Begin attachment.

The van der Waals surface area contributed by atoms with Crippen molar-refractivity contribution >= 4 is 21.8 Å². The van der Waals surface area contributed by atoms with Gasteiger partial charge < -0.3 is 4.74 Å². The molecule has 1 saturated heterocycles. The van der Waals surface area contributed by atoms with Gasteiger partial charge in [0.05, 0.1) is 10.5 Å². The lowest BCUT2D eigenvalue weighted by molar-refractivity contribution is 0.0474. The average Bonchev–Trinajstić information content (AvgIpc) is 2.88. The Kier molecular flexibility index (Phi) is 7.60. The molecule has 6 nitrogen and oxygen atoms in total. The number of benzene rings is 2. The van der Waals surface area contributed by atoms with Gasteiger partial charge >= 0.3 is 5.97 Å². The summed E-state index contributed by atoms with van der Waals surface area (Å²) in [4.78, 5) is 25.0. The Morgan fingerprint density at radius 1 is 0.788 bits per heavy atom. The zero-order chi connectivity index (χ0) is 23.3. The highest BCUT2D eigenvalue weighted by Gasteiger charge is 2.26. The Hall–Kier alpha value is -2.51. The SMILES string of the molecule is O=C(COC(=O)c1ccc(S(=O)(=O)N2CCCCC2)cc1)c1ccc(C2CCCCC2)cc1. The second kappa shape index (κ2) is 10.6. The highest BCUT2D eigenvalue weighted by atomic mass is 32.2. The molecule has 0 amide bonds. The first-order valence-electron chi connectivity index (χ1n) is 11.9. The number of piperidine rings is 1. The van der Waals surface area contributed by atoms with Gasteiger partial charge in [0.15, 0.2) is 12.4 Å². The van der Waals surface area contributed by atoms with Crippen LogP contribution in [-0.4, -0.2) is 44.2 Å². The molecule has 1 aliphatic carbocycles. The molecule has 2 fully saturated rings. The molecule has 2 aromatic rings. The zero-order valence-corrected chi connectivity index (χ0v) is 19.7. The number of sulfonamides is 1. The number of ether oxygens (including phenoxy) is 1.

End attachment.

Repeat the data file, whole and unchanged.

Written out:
The van der Waals surface area contributed by atoms with Crippen molar-refractivity contribution >= 4 is 21.8 Å². The van der Waals surface area contributed by atoms with Gasteiger partial charge < -0.3 is 4.74 Å². The molecule has 1 saturated heterocycles. The van der Waals surface area contributed by atoms with Gasteiger partial charge in [0.05, 0.1) is 10.5 Å². The lowest BCUT2D eigenvalue weighted by molar-refractivity contribution is 0.0474. The average Bonchev–Trinajstić information content (AvgIpc) is 2.88. The Kier molecular flexibility index (Phi) is 7.60. The molecule has 6 nitrogen and oxygen atoms in total. The number of benzene rings is 2. The van der Waals surface area contributed by atoms with Gasteiger partial charge >= 0.3 is 5.97 Å². The summed E-state index contributed by atoms with van der Waals surface area (Å²) in [4.78, 5) is 25.0. The Morgan fingerprint density at radius 1 is 0.788 bits per heavy atom. The zero-order chi connectivity index (χ0) is 23.3. The highest BCUT2D eigenvalue weighted by Gasteiger charge is 2.26. The Hall–Kier alpha value is -2.51. The SMILES string of the molecule is O=C(COC(=O)c1ccc(S(=O)(=O)N2CCCCC2)cc1)c1ccc(C2CCCCC2)cc1. The second kappa shape index (κ2) is 10.6. The highest BCUT2D eigenvalue weighted by atomic mass is 32.2. The molecule has 0 amide bonds. The first-order valence-electron chi connectivity index (χ1n) is 11.9. The number of piperidine rings is 1. The van der Waals surface area contributed by atoms with Gasteiger partial charge in [0.15, 0.2) is 12.4 Å². The van der Waals surface area contributed by atoms with Crippen LogP contribution in [-0.4, -0.2) is 44.2 Å². The molecule has 1 aliphatic carbocycles. The molecule has 2 fully saturated rings. The molecule has 2 aromatic rings. The zero-order valence-corrected chi connectivity index (χ0v) is 19.7. The number of sulfonamides is 1. The number of ether oxygens (including phenoxy) is 1.